By Mark Kinver
Science and nature reporter, BBC News
Fewer than 11,000 white-backed vultures could remain in India
Asian vultures could be extinct in the wild within 10 years unless a livestock drug blamed for their rapid demise is eliminated, scientists warn.
A survey showed that the population of the oriental white-backed vulture had crashed by 99.9% since 1992.
India has banned the manufacture of diclofenac, an anti-inflammatory drug for cattle, but it is still on sale to the nation's farmers, the team says.
The findings appear in the Journal of the Bombay Natural History Society.
The researchers also found that the populations of long-billed vulture and slender-billed vulture had fallen by about 97% over the same period.
"Year on year, these two species are declining by about 16%," explained co-author Andrew Cunningham, from the Zoological Society of London (ZSL).
"This is pretty horrific but when you think that the white-backed vulture is declining by about 45-50% each year, that is truly staggering."
The team of Indian and British researchers say the unprecedented demise is a result of the birds being poisoned by traces of the anti-inflammatory drug, diclofenac, in animal carcasses.
Although India's government banned the manufacture of the drug in 2006, Dr Cunningham said the measure has had little impact.
"They have only banned its manufacture for veterinary treatments," he explained, "the manufacture for medical treatments are unaffected by this ban.
"The treatment of animals with diclofenac also hasn't been banned, so people are now just using the medical version to treat animals rather than buying the veterinary one."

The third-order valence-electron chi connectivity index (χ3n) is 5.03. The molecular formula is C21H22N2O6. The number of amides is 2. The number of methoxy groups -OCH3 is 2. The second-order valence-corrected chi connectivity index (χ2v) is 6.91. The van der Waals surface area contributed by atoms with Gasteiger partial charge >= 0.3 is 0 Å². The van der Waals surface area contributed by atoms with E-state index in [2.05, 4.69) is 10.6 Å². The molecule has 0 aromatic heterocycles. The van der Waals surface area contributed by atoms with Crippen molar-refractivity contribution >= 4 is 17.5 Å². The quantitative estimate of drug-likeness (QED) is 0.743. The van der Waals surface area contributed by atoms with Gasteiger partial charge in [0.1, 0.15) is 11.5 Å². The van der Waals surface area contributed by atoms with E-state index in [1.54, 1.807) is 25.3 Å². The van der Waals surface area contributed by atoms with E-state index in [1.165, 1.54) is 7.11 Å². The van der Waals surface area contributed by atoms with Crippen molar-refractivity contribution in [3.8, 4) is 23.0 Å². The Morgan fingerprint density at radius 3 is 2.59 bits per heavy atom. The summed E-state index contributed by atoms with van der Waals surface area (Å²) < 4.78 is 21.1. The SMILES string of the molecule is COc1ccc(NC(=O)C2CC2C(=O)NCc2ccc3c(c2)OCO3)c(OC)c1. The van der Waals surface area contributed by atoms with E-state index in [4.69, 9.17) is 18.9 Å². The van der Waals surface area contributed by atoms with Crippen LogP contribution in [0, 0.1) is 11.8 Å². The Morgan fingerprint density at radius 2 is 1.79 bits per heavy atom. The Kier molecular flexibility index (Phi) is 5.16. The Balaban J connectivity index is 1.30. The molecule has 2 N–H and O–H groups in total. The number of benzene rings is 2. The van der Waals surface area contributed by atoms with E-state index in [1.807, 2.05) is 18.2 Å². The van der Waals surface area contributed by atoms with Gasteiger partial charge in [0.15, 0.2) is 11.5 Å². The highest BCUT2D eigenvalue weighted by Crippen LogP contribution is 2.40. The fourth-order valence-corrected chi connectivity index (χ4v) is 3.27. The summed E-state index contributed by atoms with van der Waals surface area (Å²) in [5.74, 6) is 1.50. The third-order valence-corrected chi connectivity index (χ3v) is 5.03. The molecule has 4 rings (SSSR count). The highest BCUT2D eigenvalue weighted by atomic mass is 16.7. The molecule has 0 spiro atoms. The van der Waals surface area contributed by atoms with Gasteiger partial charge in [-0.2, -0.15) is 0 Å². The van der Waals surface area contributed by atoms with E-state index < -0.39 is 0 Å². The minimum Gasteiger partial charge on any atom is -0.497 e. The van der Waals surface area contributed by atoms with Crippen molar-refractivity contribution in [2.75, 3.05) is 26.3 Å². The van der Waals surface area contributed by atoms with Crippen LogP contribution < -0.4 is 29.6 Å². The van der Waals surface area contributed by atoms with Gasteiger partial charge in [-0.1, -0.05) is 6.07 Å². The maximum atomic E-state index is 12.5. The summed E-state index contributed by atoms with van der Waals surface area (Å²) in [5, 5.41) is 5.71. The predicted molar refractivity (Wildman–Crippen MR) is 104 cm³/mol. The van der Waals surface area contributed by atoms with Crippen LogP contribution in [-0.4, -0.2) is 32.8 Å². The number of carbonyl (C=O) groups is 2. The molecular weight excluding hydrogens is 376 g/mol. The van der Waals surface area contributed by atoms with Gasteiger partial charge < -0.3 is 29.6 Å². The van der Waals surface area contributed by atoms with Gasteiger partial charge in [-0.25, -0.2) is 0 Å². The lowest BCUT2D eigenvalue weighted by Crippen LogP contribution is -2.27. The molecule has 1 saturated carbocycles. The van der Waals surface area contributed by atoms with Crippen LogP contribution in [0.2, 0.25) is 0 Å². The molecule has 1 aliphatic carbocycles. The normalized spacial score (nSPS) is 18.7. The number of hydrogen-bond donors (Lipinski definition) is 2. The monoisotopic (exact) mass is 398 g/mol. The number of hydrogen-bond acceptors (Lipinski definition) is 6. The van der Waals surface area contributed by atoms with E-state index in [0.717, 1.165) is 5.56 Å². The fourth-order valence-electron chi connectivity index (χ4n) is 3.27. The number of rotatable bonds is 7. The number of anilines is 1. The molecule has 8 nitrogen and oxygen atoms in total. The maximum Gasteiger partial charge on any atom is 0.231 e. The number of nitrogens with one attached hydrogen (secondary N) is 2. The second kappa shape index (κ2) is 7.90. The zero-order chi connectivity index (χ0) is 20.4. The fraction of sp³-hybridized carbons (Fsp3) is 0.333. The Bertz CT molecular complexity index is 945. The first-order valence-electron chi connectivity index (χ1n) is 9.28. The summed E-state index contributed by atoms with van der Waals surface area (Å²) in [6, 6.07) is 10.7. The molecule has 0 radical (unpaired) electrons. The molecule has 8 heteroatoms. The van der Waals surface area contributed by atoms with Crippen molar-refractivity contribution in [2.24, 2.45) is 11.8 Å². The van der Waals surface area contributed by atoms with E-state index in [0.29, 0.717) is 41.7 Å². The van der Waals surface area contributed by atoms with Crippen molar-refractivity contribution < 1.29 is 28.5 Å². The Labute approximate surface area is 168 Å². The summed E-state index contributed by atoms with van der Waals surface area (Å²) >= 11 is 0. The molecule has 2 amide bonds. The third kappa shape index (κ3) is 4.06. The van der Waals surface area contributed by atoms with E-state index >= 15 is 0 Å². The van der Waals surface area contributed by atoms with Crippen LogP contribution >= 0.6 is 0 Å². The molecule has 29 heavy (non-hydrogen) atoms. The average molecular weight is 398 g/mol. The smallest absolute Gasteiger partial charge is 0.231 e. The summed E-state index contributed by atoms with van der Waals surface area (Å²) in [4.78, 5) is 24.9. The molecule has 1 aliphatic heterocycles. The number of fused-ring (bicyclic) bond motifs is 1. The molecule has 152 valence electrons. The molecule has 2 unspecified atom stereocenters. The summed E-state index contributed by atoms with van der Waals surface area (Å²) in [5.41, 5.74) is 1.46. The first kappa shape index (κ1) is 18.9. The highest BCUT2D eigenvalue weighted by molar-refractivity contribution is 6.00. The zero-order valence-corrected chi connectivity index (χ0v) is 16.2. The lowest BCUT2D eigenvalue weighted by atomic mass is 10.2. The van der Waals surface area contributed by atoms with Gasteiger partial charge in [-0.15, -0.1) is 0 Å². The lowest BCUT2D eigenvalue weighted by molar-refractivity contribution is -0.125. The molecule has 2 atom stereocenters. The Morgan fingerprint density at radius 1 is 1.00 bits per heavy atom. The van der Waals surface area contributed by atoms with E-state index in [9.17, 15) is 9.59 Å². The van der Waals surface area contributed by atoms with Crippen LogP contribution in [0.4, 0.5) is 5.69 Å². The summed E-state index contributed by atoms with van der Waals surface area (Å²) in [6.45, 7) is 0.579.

It also appears as if the drug is still being imported from producers in other countries, which means fresh supplies are making their way onto the market.
A few years ago, researchers identified an alternative drug called meloxicam that was not toxic to vultures.
But the take-up of meloxicam was inhibited because it was about twice the price of diclofenac.
However, as more companies began to produce the vulture-safe alternative, the price fell.
"The price difference is not as much as a problem as it appeared to be two or three years ago," observed Dr Cunningham.
"It appears to be a painfully slow process, and far too slow to be sure that the vultures are going to survive."
In order to ensure there is viable population of the threatened species, conservationists have set up a number of captive breeding centres.
The Indian network, underpinned by the UK government's Darwin Initiative, is being led by Bombay Natural History Society (BNHS), with support from overseas organisations, including the RSPB and ZSL.
Captive breeding may be the only hope for a number of species
One of the centres recently enjoyed its first success when two oriental white-backed vulture chicks were born.
"They look as if they are doing well," Dr Cunningham told BBC News.
"It is quite heart-warming to have a bit of light at the end of the tunnel, but it is going to be a long, long haul over the next 15-20 years before we get anywhere near to being able to release any birds.
"These birds are difficult to catch in the wild now because there are so few of them, so it is easier to find where they are nesting and get them as youngsters.
"But they are not sexually mature until they are about five years of age, and successful breeding normally takes two or three seasons."
The ZSL researcher is also concerned that the problems facing vultures in India could occur elsewhere in the world.
"We are particularly worried about Africa because diclofenac has recently started to be marketed as a veterinary drug.
"There are vultures there that are very closely related to the Indian vultures, so we know that they are susceptible.
Dr Cunningham added that the drug was also being used in South America, but the vulture species there were evolutionarily distinct from old world vultures and not affected.
"I don't think we should take our eye off the ball as far as getting this drug out of the ecosystem is concerned."